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Profit Forecasts Are Close to Hitting Bottom. Stocks Could Be Slow to Respond.

In February, about 40% of all earnings revisions for S&P 500 names were upward, according to Citi.

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Analysts have slashed profit forecasts for companies, and while the worst of the cuts may be over, the stock market may not immediately respond in kind. 

In the past year, the aggregate 2023 earnings per share analyst estimate for
S&P 500
companies has dropped just over 10%, according to FactSet. Much of the lowered expectations have been driven by the Federal Reserve’s interest rate increases, which are meant to cool inflation by reducing economic demand.

Now, it looks like earnings projections could stabilize soon enough. In February, about 40% of all analyst’s earnings revisions for S&P 500 names were upward, according to
That is still the minority, but it is an improvement over the 37% seen for January.

Overall, “earnings expectation resets may be further along than realized, largely pricing in an earnings recession,” wrote Scott Chronert, U.S. equity strategist at Citi. 

Another way of observing earnings trends confirms that the worst could be close to over. From June to the present, aggregate forward EPS estimates for the S&P 500 are down about 12%.

A historical average, excluding years when estimates were on the rise, shows that EPS estimates tend to decline about 14% from June through the end of the next year, according to RBC. The point is that, even if there is more downside from here, the declines are almost over, unless the Fed’s rate increases cause a severe—rather than mild—recession.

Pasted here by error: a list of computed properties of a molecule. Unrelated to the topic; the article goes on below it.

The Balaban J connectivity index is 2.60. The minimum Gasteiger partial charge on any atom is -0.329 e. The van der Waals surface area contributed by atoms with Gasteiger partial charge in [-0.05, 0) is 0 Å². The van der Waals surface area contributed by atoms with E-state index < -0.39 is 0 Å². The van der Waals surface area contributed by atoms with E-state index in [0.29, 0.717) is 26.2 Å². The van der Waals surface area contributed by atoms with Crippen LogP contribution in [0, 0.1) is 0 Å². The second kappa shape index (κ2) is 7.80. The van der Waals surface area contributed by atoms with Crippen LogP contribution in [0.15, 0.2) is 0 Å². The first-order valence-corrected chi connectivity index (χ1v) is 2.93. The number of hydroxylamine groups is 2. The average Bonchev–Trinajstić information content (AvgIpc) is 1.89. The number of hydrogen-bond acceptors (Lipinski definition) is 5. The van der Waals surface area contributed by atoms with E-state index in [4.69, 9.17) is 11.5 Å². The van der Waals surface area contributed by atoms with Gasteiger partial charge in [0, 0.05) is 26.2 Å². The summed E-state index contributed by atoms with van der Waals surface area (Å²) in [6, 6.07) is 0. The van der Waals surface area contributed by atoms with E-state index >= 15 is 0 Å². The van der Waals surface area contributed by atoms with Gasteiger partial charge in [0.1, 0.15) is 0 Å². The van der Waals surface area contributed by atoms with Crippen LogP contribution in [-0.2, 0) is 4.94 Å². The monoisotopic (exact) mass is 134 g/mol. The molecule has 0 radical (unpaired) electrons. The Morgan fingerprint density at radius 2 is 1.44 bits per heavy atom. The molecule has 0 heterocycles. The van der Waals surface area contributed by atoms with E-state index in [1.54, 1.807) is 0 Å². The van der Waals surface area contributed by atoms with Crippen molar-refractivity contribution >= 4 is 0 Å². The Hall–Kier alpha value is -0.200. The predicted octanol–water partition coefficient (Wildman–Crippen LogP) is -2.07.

The next question is whether such stabilization in earnings estimates can bring the stock market higher. 

That is going to take some time. The S&P 500 is already up just over 15% from a low point hit in early October, leaving the index much more expensive than it was months ago. Investors are anticipating that, as inflation slows and the Fed nears the end of rate hikes, the economy—and earnings forecasts—will stabilize and grow in 2024. 

The good news is that, while the market may have trouble rising for some time, it may also have bottomed already. The index tends to hit bottom three to six months before the bottom in the percent of EPS estimate revisions that are in the upward direction, according to RBC.

So for now, the market will monitor whether inflation keeps declining rapidly and if the Fed is truly finished lifting rates.

It should be fairly volatile for a few months, but be patient. Choppy waters will persist, but the picture could brighten from here, even if slowly. 

Write to Jacob Sonenshine at


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